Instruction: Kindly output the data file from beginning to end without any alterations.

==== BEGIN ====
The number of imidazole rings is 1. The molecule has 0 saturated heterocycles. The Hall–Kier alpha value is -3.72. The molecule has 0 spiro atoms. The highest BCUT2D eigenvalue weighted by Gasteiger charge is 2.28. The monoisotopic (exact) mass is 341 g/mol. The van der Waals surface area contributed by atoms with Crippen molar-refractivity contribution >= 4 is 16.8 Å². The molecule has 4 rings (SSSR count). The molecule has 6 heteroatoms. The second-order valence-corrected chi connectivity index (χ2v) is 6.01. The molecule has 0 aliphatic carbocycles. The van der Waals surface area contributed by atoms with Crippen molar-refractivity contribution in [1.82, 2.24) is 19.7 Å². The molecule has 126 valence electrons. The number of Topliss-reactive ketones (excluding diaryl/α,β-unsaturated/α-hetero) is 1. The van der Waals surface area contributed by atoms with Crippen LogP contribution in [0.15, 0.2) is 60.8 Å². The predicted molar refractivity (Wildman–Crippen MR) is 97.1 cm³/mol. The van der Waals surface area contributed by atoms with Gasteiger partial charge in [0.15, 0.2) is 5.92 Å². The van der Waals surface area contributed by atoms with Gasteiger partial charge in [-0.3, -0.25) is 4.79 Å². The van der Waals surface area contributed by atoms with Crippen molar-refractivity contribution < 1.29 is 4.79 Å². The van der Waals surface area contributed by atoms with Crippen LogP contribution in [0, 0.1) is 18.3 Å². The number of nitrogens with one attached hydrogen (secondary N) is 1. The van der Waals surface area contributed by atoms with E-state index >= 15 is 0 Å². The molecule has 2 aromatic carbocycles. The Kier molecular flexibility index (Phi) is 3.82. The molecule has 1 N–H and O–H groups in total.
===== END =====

The number of imidazole rings is 1. The molecule has 0 saturated heterocycles. The Hall–Kier alpha value is -3.72. The molecule has 0 spiro atoms. The highest BCUT2D eigenvalue weighted by Gasteiger charge is 2.28. The monoisotopic (exact) mass is 341 g/mol. The van der Waals surface area contributed by atoms with Crippen molar-refractivity contribution >= 4 is 16.8 Å². The molecule has 4 rings (SSSR count). The molecule has 6 heteroatoms. The second-order valence-corrected chi connectivity index (χ2v) is 6.01. The molecule has 0 aliphatic carbocycles. The van der Waals surface area contributed by atoms with Crippen molar-refractivity contribution in [1.82, 2.24) is 19.7 Å². The molecule has 126 valence electrons. The number of Topliss-reactive ketones (excluding diaryl/α,β-unsaturated/α-hetero) is 1. The van der Waals surface area contributed by atoms with Crippen LogP contribution in [0.15, 0.2) is 60.8 Å². The predicted molar refractivity (Wildman–Crippen MR) is 97.1 cm³/mol. The van der Waals surface area contributed by atoms with Gasteiger partial charge in [0.15, 0.2) is 5.92 Å². The van der Waals surface area contributed by atoms with Gasteiger partial charge in [-0.3, -0.25) is 4.79 Å². The van der Waals surface area contributed by atoms with Crippen molar-refractivity contribution < 1.29 is 4.79 Å². The van der Waals surface area contributed by atoms with Crippen LogP contribution in [0, 0.1) is 18.3 Å². The number of nitrogens with one attached hydrogen (secondary N) is 1. The van der Waals surface area contributed by atoms with E-state index >= 15 is 0 Å². The molecule has 2 aromatic carbocycles. The Kier molecular flexibility index (Phi) is 3.82. The molecule has 1 N–H and O–H groups in total.